• When using online texts get the students to read it authentically, to both practise these skills and build their confidence in independent learning. For example, one digital literacy task is to get the students to consider the impact of the hyperlinks in the text. Get them to click on each hyperlink and discuss where it takes them. This does not stop you exploiting the material later for focus on language work.

Using authentic video

An obvious goldmine of authentic material is online video. YouTube, for example, has everything from songs, stories, and videos to contextualise most coursebook situations.

One of my favourite activities is based on the Facebook idea of the watch party, where people watch and interact with video content at the same time. Incorporating this idea into your online lessons means you’re using the video in a more authentic way, as opposed to creating a worksheet to accompany the students’ viewing.

  1. Before the lesson, open a browser and find the video you want to use.
  2. In online lessons, ‘share your screen’ and show the browser so everyone can see the video.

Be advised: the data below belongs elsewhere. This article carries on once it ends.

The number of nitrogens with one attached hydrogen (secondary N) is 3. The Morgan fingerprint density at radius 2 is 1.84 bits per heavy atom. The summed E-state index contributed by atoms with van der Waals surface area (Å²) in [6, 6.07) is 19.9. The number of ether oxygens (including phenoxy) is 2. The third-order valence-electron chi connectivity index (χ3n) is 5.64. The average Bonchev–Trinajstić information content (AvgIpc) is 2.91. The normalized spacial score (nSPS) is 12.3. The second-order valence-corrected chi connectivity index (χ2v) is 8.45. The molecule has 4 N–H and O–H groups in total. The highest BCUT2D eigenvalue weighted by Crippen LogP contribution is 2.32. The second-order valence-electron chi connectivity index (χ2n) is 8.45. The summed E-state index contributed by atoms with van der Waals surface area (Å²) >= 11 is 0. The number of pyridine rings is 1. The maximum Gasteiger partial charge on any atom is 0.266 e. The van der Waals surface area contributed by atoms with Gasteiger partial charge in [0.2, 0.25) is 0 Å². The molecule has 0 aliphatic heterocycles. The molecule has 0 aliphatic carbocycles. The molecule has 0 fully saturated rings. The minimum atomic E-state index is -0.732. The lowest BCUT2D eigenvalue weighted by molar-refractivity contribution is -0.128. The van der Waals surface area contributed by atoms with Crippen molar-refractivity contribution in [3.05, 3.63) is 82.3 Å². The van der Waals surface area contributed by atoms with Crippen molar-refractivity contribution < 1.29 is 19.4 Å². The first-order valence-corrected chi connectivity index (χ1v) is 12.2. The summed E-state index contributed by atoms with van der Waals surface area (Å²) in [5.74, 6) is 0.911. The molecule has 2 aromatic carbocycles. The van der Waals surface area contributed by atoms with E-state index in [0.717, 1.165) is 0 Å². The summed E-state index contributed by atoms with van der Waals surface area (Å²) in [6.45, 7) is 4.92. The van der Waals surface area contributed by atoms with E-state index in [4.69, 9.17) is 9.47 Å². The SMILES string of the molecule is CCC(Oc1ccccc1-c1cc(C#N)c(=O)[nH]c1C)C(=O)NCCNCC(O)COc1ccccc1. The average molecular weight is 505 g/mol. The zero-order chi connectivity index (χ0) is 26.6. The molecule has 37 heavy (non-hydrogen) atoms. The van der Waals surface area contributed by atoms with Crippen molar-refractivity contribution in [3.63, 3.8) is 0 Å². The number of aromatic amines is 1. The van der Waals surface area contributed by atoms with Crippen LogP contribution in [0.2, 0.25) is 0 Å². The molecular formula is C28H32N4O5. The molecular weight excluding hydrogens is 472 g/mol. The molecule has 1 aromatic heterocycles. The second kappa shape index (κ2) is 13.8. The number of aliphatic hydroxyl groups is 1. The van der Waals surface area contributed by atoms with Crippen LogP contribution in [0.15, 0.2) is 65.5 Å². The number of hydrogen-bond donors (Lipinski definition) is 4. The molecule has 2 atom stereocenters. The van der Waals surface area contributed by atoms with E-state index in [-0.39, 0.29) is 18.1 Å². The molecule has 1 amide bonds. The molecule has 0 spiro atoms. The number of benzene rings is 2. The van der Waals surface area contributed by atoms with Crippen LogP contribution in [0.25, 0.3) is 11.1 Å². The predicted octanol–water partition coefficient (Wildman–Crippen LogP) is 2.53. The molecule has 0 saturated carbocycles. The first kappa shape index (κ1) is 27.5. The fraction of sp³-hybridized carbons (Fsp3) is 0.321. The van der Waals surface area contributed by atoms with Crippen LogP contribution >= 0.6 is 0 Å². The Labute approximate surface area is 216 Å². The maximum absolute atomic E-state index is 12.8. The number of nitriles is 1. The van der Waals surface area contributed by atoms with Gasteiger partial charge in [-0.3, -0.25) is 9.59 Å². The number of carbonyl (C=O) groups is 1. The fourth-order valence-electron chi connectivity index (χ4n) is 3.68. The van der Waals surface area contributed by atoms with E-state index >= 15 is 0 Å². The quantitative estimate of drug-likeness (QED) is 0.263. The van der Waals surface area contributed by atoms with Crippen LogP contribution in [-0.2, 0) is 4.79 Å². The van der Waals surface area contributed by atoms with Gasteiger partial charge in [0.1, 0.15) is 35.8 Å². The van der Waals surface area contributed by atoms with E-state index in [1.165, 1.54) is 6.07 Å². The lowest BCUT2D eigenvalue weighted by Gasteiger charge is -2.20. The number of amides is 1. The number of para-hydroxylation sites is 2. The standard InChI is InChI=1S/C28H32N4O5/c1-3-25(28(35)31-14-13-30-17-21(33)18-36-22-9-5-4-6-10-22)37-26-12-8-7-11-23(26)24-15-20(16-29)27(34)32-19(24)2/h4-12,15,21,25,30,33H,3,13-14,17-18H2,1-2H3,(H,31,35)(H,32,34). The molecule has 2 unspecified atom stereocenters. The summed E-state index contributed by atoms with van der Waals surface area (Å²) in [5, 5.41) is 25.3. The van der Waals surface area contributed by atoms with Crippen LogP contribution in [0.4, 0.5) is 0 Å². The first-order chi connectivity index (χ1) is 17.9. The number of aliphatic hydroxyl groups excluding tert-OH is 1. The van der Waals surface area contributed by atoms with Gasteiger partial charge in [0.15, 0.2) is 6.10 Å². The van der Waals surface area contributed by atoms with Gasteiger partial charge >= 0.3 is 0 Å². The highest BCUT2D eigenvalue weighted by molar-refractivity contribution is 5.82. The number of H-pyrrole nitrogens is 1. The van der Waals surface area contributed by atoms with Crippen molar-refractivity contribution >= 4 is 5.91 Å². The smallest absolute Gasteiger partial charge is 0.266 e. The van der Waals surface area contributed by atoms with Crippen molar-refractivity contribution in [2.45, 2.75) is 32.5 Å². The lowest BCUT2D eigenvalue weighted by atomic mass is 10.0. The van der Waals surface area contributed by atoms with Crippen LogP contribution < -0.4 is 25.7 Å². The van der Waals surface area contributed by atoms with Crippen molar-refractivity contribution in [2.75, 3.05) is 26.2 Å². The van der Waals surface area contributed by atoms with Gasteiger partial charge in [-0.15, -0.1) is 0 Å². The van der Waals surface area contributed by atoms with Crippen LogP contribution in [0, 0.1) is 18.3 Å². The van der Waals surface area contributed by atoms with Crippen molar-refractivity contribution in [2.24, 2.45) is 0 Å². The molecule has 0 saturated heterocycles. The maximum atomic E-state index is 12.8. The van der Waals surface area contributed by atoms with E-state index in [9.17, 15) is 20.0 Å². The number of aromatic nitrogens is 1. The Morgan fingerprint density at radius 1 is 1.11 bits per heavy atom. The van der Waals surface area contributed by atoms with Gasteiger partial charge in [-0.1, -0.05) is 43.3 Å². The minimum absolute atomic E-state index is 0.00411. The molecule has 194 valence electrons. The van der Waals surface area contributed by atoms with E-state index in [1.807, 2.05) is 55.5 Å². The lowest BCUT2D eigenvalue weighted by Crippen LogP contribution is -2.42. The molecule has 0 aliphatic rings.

3. Before pressing play ask the students to type into the chat box ideas about what they’re going to watch based on the still image.
  4. As you play, encourage the students to react in the chatbox. The first time you do this you might need to prompt them with questions i.e. ‘What do you think of…?’
  5. After viewing use the chatbox entries to prompt post-watching discussion. Depending on video type, exploit further by putting students into breakout rooms and get them to work together to retell what they watched.

This concept can be used for most video types. For example, if you choose a video of someone being interviewed, then get the students to react to what is being said. If you’ve chosen a song, get the student to type lyrics they hear. After they’ve done this you can then go to a site like lyrics.com and show the lyrics on the screen.

Other types of authentic material

Not all the texts online are stories. There are restaurant menus, advice sites, and blogs! So, in a year when travel has become difficult, then we can bring the world into our online lessons.

  • Plan a group trip or holiday. Using break out rooms each group plans their trips and collects information. Students put it together to share with the class using collaborative tools such as Jamboard, Padlet, or Google Docs.
  • Encourage students to use free image and sound sites such as pixabay.com or freesfx.co.uk for enhancing storytelling activities.